Influencing social change on a broad scale is a chronically difficult problem. But what if you could identify – and then target and train at exactly the right time – those members of a population most likely to have the greatest influence on their peers?
SFI Professor Mirta Galesic, a social scientist, and Harvard’s Barbara Grosz, a computer scientist and member of SFI’s Science Board and Science Steering Committee, took some early steps recently during a working group at SFI: Social Network Interventions: Combining Network Science and AI Decision-Making with Social Influence Theories.
The duo joined forces with researchers from the University of New Mexico’s Prevention Research Center, the University of Southern California (USC), and Microsoft Research to design, implement, and evaluate a social network intervention to encourage parents in disadvantaged areas of New Mexico to promote healthy nutrition and physical activity in their children.
The collaborators will build on experiences from USC researchers Milind Tambe and Eric Rice, who have undertaken a pilot study among homeless youth in Venice Beach, California. Tambe and Rice found that a network algorithm for identifying the most influential members of the youth’s social circles and recommending sequenced interventions was useful in designing interventions to spread information about sexually transmitted diseases and increase the rate of STD testing.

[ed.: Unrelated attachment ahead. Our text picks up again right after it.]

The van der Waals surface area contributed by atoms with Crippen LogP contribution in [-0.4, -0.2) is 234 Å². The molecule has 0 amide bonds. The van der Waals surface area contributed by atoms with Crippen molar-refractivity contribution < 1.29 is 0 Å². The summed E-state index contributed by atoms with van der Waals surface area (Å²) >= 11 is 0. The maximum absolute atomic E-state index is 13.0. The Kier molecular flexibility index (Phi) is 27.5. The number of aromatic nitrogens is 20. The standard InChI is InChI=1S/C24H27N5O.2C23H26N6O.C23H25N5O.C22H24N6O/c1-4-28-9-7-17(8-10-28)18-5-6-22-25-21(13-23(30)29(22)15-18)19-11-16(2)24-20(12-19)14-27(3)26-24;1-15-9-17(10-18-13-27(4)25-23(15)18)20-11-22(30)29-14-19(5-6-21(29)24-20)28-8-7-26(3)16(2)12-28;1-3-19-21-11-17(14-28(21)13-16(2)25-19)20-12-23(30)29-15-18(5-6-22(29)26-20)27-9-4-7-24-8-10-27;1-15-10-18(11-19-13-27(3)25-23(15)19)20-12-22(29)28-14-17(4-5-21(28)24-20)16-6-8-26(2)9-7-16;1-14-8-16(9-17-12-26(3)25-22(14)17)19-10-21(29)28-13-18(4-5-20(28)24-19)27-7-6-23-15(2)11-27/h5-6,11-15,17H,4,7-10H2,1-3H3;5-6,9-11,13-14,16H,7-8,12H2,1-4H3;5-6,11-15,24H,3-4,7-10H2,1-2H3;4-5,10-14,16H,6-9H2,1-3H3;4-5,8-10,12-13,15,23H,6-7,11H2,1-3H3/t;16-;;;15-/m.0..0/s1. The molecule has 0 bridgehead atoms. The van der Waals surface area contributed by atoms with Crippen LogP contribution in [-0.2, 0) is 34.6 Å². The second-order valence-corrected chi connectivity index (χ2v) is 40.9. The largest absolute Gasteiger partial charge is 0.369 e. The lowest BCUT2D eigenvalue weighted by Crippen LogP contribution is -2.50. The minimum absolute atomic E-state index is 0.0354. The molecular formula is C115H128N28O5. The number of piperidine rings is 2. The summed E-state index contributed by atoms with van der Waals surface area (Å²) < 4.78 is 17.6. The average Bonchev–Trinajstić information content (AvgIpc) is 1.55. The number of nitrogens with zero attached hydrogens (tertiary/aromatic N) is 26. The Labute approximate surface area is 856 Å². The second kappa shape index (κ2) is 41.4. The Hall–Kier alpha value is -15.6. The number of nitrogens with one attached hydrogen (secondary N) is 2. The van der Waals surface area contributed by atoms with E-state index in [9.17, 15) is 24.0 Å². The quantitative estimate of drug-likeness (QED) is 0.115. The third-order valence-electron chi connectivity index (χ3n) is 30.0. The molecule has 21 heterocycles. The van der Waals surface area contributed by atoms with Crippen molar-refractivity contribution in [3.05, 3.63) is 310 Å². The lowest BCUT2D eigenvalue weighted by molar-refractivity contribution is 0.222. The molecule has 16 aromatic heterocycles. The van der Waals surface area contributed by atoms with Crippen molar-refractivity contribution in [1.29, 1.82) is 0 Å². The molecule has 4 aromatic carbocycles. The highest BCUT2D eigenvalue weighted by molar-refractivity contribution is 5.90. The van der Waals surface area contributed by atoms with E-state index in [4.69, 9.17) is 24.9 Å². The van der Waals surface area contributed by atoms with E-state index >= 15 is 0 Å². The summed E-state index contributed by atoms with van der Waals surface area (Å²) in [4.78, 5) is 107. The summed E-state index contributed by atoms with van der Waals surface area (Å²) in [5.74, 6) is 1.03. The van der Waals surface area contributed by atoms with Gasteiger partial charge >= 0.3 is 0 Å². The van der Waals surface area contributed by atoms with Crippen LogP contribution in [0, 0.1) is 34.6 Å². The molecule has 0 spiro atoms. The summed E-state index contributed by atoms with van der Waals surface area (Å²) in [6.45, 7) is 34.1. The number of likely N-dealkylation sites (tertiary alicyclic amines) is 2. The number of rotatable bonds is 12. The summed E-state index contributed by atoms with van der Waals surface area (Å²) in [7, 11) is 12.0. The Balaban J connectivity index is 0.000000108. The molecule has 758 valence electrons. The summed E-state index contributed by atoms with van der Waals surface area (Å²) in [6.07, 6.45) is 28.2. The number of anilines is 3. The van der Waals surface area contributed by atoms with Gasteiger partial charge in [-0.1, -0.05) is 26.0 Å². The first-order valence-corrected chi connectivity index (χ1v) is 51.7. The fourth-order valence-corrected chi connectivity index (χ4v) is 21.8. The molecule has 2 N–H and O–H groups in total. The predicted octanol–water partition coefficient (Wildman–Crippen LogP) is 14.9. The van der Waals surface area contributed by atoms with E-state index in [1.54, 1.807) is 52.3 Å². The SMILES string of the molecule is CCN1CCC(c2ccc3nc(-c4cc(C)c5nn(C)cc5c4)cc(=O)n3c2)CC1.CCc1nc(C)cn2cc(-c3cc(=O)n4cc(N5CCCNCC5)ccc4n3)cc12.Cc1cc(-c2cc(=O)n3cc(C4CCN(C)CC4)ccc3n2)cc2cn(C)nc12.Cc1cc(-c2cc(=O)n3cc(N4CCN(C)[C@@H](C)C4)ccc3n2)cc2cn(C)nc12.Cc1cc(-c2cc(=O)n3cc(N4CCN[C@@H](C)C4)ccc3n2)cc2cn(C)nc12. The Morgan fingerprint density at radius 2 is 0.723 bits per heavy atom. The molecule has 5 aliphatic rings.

“The algorithm used in the Venice Beach project was very effective,” says Galesic. “We will discuss whether we can augment the algorithm and the overall intervention by incorporating findings about social influence from social psychology.”
Based on these discussions, Galesic, Grosz, and their colleagues plan to collect preliminary data to gauge whether their approach will work in New Mexico, then seek a broader implementation of the method.
More about the August 3-5 working group "Social Network Interventions: Combining network science and AI decision making with social influence theories."